If you’ve been following the label with a microscope since 2011, you may recognize Flamingods as having appeared on our first compilation for French digital imprint Beko-DSL (which is still available, on the Crash Symbols page at Free Music Archive among other spots). Since then we’ve been plotting with the band’s head-man Kamal Rasool from his roosts in both London and Bahrain. Those plots will come to fruition this summer with the release of Hyperborea, Flamingods’ second album, named for a mythical country ruled by Boreas, God of the North wind, and populated by a people exposed to constant sunlight. It was a place the Greeks imagined in the vein of a well formed, harmonious society, “Never the muse is absent … lyres clash and flutes cry” according to Pindar. Flamingods transmute a broader palette than we might have found in Grecian taste, five hundred years before Christ, but the same evocative sense of wonder and mystery shines through the band’s shifting rhythms and kaleidoscopic instrumentation.
Hyperborea will be out July 21st. Welsh imprint Shape Records have point, with LPs currently available for preorder via their Bandcamp and we’ll have ours up a little in advance of the release date as well.
Though British recorder Duncan Lloyd began his Decade in Exile project in 2010, shortly after his father passed away, Transit/Pulse is his first collection to explicitly explore that experience as subject matter. In his own words, the album ‘looks at the time in which the human soul travels between the world of the living and the next’ through similarly abstracted forms. Organized into two discrete passages, Lloyd meditates on the subconscious resonance of that transition, focused on both the departed and the identity which must reconcile and remain. Somber guitar, loops, and a heavily textured backdrop give some songs the character of ragas, particularly on shorter tracks. It is largely Lloyd’s periodic singing that amounts to the album’s only distinct signal for the shift from meditation to consciousness. These tracks are beautiful and willful, and among Lloyd’s most varied creations to date… and we’re honored to have had them entrusted to us.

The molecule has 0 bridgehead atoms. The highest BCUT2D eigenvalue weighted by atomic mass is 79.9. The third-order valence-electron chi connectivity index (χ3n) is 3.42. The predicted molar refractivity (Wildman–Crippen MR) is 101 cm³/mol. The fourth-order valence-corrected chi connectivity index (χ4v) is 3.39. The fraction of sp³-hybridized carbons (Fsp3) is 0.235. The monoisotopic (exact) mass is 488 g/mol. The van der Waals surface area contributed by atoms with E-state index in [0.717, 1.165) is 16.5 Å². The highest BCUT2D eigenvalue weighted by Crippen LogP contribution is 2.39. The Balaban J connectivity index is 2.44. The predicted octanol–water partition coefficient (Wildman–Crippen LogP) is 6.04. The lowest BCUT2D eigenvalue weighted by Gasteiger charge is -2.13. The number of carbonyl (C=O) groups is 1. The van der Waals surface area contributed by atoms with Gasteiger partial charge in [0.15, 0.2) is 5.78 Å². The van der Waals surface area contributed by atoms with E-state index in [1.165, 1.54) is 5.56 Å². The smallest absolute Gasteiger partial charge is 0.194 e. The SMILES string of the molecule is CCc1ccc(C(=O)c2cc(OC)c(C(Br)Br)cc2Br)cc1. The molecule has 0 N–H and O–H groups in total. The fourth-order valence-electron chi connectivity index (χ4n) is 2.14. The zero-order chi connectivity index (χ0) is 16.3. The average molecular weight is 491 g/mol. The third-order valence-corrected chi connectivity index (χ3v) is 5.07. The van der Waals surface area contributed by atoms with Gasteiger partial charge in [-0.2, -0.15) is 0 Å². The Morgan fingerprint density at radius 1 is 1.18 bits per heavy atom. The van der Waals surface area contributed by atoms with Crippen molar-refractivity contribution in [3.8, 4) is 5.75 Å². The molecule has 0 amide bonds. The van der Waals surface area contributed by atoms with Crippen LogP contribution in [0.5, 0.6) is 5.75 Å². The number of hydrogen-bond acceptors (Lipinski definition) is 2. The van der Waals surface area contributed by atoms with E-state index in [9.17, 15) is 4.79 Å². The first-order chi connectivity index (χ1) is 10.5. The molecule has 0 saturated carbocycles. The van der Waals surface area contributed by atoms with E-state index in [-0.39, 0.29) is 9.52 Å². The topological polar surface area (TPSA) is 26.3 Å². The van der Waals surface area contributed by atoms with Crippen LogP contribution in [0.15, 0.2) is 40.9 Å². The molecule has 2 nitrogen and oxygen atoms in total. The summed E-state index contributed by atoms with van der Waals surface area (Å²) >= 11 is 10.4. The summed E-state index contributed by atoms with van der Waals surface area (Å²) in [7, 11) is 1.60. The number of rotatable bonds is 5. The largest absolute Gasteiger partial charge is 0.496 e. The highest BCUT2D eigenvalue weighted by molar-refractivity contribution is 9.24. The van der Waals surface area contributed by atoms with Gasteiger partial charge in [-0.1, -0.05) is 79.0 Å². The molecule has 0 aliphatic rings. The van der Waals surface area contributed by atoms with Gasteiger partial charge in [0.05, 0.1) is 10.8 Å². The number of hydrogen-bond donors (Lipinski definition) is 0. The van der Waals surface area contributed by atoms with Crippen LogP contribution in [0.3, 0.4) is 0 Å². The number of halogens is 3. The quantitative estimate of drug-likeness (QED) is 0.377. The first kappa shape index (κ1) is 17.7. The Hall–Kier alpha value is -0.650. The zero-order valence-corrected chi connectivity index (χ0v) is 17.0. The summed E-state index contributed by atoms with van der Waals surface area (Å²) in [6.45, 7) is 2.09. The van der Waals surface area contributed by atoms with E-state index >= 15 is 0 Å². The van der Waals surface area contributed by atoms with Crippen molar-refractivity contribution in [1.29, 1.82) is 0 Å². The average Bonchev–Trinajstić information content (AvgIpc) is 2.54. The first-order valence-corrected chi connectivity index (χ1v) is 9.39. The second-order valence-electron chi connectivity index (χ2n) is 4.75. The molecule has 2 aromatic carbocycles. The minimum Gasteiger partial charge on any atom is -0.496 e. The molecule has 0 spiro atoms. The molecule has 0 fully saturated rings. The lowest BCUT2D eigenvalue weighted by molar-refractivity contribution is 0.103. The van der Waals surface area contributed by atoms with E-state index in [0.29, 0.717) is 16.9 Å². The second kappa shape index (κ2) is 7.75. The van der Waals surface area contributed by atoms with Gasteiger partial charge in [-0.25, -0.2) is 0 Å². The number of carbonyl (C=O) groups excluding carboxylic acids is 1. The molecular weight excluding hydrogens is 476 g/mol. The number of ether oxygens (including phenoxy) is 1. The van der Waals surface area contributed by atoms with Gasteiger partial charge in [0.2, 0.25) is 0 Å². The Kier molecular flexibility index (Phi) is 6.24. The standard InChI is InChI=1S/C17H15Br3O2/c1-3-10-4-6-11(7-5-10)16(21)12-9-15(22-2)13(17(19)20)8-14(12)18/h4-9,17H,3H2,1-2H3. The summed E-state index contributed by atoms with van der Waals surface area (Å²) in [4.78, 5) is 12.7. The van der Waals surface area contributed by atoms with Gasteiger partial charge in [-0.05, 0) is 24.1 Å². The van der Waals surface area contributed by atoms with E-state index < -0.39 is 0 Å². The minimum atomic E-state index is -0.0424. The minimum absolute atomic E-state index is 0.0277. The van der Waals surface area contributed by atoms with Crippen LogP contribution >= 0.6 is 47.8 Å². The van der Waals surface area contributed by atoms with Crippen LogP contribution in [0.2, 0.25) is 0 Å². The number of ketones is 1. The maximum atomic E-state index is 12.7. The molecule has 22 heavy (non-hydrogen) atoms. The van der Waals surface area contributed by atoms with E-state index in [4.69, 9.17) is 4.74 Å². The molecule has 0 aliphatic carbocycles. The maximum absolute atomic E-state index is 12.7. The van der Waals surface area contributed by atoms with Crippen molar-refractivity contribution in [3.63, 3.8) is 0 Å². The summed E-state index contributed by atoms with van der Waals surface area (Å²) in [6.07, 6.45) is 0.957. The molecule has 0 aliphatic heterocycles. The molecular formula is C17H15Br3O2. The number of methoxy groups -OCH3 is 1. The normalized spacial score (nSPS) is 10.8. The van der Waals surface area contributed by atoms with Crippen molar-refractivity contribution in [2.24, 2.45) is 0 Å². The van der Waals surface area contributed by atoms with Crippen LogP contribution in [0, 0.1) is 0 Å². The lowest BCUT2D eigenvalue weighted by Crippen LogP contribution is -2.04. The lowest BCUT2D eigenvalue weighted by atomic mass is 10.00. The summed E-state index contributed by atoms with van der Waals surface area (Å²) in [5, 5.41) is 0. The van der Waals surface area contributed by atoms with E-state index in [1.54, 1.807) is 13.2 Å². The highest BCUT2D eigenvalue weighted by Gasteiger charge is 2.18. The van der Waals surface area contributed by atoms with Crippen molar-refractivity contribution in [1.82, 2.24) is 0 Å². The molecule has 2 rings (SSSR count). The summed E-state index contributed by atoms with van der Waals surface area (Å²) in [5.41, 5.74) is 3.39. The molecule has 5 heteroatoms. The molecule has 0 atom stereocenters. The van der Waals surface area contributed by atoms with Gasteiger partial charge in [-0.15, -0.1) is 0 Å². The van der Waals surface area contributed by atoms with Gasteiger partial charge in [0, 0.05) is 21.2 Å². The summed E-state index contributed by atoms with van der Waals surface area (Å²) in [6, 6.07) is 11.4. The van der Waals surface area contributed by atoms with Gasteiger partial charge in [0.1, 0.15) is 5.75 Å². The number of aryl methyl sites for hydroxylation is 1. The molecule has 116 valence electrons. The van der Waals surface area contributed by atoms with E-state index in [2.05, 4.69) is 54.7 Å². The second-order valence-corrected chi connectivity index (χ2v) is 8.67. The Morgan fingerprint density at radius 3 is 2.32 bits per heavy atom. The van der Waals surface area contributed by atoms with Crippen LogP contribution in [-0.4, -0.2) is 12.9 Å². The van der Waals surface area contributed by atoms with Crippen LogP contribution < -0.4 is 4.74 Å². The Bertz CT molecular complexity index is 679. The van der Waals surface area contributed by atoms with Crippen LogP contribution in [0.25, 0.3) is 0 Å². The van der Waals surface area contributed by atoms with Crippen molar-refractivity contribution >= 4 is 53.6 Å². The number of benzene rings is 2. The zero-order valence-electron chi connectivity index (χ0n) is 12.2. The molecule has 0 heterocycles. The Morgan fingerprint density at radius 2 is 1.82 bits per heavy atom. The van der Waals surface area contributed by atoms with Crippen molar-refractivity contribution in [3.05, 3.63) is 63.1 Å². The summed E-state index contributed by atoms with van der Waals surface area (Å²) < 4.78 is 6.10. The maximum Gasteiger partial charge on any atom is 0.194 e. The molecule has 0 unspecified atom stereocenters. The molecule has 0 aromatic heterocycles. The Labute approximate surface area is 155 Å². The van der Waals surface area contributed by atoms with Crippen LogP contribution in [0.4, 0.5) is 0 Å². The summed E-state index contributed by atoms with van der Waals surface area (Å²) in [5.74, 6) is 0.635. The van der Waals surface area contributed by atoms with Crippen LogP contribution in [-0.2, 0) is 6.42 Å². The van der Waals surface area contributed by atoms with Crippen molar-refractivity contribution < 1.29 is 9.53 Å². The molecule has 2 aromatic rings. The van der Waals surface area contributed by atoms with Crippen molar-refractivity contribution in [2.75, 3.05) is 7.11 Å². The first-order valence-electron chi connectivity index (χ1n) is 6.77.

Following on Bary Center’s “Hidden Connection” video, we’ve got a more abstracted visual accompaniment to share for “Time Is Not Real;” although both tracks are standouts, the latter is more taut, unfolding — like the video — through subtle shifts and repetition.
'Nonbelievers' made it into FACT Magazine's latest cassette column, alongside a mind-bending Norwell & S. Olbricht collaboration on Cleaning Tapes, an incredible new DJ Michel Gentil mixtape, and Moon Glyph's Dorval & Devereaux debut… t'was definitely a groovy month and the write-up couldn't have been nicer:
"This collaboration between BK Beats & Black Noi$e finds the production duo in rare form. Throughout this tape their beats are the real star and considering the guest vocalists, that’s really saying something. Dark nets collapse into futuristic orchestras, all crumbling under the weight of dank beats and crushing bass lines."
Three seemingly unconnected city-dwellers are brought together by the machinations of a pyramid faced outsider in director Theodore Robinson’s new video for “Hidden Connection,” taken from Bary Center’s Veiled Void cassette, released last week and available on Bandcamp. Robinson’s oblique hierophant scopes out their more and less conspicuous reactions to his interference from a rather snazzy loft-space, to which the three are naturally drawn for a closing dance number. What could be a better fit?